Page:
Two ions are placed in separate, unconnected traps 1 meter apart. A “message” is imprinted on Ion A via a microwave pulse. Then the ions are excited into a state in which they emit one photon each. Either photon can be one of two slightly different wavelengths. Those photons travel through... Read more

previous next

About the PFC @ JQI

The Physics Frontier Center is devoted to leading-edge experimental and theoretical investigation of ways to control and process quantum coherence and entanglement: the physics of quantum information. It is funded through a cooperative agreement with the National Science Foundation (NSF) and operated within the Joint Quantum Institute (JQI), a partnership between the University of Maryland (UMD) and the National Institute of Standards and Technology (NIST), with additional support from the Laboratory for Physical Sciences.


PFC and JQI researchers engage the public in quantum research. Click here to request a visit from one of our scientists!

The Physics Frontier Center is devoted to leading-edge experimental and theoretical investigation of ways to control and process quantum coherence and entanglement: the physics of quantum information. It is funded through a cooperative agreement with the National Science Foundation (NSF) and operated within the Joint Quantum Institute (JQI), a partnership between the University of Maryland (UMD) and the National Institute of Standards and Technology (NIST), with additional support from the Laboratory for Physical Sciences.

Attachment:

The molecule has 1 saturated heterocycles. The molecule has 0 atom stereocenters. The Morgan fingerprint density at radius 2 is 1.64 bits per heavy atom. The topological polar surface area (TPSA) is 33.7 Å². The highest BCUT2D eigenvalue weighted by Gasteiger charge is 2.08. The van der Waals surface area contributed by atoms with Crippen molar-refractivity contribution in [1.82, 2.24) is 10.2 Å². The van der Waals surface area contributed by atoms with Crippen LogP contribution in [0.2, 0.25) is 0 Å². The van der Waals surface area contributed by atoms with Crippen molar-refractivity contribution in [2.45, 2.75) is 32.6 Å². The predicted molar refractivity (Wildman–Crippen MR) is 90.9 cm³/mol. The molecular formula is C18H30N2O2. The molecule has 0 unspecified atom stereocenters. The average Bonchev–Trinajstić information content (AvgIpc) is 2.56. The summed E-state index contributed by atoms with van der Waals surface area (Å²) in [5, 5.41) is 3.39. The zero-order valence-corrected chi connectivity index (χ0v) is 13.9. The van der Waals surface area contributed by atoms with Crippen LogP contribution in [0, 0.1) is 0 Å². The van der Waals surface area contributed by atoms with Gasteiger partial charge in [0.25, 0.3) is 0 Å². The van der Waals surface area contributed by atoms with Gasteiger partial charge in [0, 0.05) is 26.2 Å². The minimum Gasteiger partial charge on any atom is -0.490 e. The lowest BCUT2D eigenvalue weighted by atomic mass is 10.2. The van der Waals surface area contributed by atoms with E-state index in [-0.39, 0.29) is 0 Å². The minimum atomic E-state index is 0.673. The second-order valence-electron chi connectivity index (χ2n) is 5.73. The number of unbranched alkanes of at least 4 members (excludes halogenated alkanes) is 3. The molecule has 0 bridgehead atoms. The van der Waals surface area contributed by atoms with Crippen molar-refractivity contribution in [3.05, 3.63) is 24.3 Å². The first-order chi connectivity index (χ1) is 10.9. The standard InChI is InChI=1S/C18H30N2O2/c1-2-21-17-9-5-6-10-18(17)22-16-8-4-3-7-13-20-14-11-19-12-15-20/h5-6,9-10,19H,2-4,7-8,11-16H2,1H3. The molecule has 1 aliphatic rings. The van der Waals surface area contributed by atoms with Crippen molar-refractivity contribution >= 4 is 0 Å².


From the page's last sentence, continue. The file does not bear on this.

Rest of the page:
PFC General Info:   Academic and Research Info: Luis Orozco | CSS 2203 | (301) 405-9740 |

Subscribe to A Quantum Bit 

Quantum physics began with revolutionary discoveries in the early twentieth century and continues to be central in today’s physics research. Learn about quantum physics, bit by bit. From definitions to the latest research, this is your portal. Subscribe to receive regular emails from the quantum world. Previous Issues...

Sign Up Now

Sign up to receive A Quantum Bit in your email!

 Have an idea for A Quantum Bit? Submit your suggestions to